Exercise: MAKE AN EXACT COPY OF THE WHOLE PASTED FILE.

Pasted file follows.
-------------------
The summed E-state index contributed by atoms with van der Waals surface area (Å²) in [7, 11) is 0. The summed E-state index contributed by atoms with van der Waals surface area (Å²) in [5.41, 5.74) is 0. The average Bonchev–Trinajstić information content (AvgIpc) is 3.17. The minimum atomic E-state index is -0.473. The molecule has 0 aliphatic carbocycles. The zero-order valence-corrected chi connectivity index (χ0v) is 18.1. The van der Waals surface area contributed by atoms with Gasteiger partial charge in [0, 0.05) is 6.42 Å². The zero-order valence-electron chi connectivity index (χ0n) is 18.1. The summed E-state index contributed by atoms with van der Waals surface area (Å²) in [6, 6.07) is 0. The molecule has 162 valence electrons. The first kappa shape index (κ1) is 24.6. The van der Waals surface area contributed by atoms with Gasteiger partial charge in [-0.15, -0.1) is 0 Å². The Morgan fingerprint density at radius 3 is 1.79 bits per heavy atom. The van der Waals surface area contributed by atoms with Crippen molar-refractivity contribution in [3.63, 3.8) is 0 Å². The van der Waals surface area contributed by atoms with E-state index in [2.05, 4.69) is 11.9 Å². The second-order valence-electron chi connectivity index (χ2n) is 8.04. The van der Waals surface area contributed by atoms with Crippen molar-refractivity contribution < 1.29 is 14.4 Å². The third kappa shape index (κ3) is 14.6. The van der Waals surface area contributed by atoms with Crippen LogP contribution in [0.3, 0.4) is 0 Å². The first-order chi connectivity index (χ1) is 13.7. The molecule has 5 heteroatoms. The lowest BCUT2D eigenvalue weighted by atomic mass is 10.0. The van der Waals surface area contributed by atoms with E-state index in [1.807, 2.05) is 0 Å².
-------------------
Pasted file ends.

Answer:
The summed E-state index contributed by atoms with van der Waals surface area (Å²) in [7, 11) is 0. The summed E-state index contributed by atoms with van der Waals surface area (Å²) in [5.41, 5.74) is 0. The average Bonchev–Trinajstić information content (AvgIpc) is 3.17. The minimum atomic E-state index is -0.473. The molecule has 0 aliphatic carbocycles. The zero-order valence-corrected chi connectivity index (χ0v) is 18.1. The van der Waals surface area contributed by atoms with Gasteiger partial charge in [0, 0.05) is 6.42 Å². The zero-order valence-electron chi connectivity index (χ0n) is 18.1. The summed E-state index contributed by atoms with van der Waals surface area (Å²) in [6, 6.07) is 0. The molecule has 162 valence electrons. The first kappa shape index (κ1) is 24.6. The van der Waals surface area contributed by atoms with Gasteiger partial charge in [-0.15, -0.1) is 0 Å². The Morgan fingerprint density at radius 3 is 1.79 bits per heavy atom. The van der Waals surface area contributed by atoms with Crippen molar-refractivity contribution in [3.63, 3.8) is 0 Å². The van der Waals surface area contributed by atoms with E-state index in [2.05, 4.69) is 11.9 Å². The second-order valence-electron chi connectivity index (χ2n) is 8.04. The van der Waals surface area contributed by atoms with Crippen molar-refractivity contribution < 1.29 is 14.4 Å². The third kappa shape index (κ3) is 14.6. The van der Waals surface area contributed by atoms with Crippen LogP contribution in [0.3, 0.4) is 0 Å². The first-order chi connectivity index (χ1) is 13.7. The molecule has 5 heteroatoms. The lowest BCUT2D eigenvalue weighted by atomic mass is 10.0. The van der Waals surface area contributed by atoms with E-state index in [1.807, 2.05) is 0 Å².